The set up

The set up
5.46mm jet delivering 0.68 l/s to the pelton which is rotating at 900 rpm and generating 135 watts into the grid.

Sunday, 24 May 2015

One jet or two: the bigger picture

In my last posting, I mentioned that experimentally I have found more power is produced by one jet than by putting the same flow through two jets, and that this was contrary to what I had previously supposed, - a supposition based on this graph from the advertising literature of a long established UK manufacturer of pelton turbines:

Here is another graph addressing the same matter but which shows a completely different picture: (it is reproduced with permission from Practical Action Publishing and is taken from Jeremy Thake's book "The Pelton Turbine Manual"

Although the axes of the two plots are labelled slightly differently this should make no difference to where the '1 jet' line lies in respect to the '2 jets' line, and yet the graphs display the lines in such a way that the two plots do not at all concur with each other in the story they set out to tell.

So wherein lies the truth? So far my experimental findings support the second graph.  I am continuing to take measurements to see if more readings will confirm this but at this stage Jeremy Thake's graph is the one which seems correctly to illustrate how a Powerspout performs in a low power / low flow situation.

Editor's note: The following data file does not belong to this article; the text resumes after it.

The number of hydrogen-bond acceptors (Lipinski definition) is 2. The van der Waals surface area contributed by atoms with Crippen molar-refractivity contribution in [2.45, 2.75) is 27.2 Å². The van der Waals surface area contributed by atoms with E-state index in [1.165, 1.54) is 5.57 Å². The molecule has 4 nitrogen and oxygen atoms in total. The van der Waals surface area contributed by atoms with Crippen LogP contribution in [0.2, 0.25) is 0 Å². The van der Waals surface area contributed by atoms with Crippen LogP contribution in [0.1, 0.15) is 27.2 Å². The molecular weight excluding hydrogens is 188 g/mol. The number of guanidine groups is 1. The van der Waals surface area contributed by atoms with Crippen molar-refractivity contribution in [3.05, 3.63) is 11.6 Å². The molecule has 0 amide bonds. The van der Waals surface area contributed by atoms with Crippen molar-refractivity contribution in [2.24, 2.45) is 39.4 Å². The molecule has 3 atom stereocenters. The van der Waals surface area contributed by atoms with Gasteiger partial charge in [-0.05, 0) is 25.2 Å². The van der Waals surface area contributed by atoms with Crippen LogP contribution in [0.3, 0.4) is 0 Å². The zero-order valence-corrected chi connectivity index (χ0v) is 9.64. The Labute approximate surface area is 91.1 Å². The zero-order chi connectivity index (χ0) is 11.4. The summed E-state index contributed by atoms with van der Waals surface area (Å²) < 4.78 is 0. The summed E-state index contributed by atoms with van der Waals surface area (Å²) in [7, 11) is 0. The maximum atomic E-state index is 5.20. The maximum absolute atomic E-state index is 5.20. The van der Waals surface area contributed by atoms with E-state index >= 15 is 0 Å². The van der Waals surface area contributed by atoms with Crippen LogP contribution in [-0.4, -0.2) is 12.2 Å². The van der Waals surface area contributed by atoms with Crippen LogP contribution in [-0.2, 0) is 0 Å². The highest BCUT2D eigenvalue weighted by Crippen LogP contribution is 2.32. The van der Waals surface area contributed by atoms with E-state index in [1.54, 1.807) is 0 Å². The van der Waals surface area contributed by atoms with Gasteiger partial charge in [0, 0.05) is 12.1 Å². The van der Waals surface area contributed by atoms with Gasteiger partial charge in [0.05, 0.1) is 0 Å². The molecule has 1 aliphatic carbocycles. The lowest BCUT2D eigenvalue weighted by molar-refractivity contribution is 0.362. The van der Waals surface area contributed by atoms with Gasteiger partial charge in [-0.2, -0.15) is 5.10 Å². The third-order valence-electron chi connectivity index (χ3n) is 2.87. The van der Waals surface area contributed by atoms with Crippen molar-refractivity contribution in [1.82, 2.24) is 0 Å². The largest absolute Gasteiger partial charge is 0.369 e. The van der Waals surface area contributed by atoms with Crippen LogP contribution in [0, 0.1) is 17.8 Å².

Addendum written 28th May 2015: following correspondence with Gilkes, the long established UK manufacturer of pelton turbines referred to above, their Hydro Sales Manager has kindly explained that their graph is attempting to illustrate the benefits of installing a smaller runnered twin jet turbine vs. a larger runnered single jet turbine.  It is not looking at jet performance of single vs twin on the same runner.

Therefore, I misinterpreted their graph and used it to draw the wrong conclusion. The truth is that, when considering a turbine where either one or two jets can be employed,  at low flows single jet operation is better than two. 

Flows are still holding up surprisingly well here giving a daily output of 11.44 kWh on a flow of 1.9 lps.  This means I am operating around the 60% point in terms of 'Output Power' or 'Percent of full Flow' (depending on which graph you refer to).  Whichever graph one uses, at this 60% point, there is little difference between one jet or two and so I am not getting much opportunity to obtain further readings to confirm one jet is better than two at the present level of flow.  I happen to be operating with two jets at the moment, with most (1.6 lps) going through the bottom jet because it is the more productive, with just a little (0.3 lps) through the top jet.

During this past week it was meter reading day again, necessary in order to claim the next quarter yearly payment of Feed in Tariff. Rather a low number of kWh's have accrued since the last reading submitted in February: just 838 kWh, representing 53% of what could have been generated had there been sufficient water for full flow.

But one can't complain: if it doesn't rain, there isn't anything you can do about it !  What one can do, and this is what I have been working on recently and will report later, is to maximise the efficiency of the turbine.  Checking the balance of the pelton runner (a spare one) was one aspect of this, using this crude but effective set up:

The runner proved to be very well balanced !

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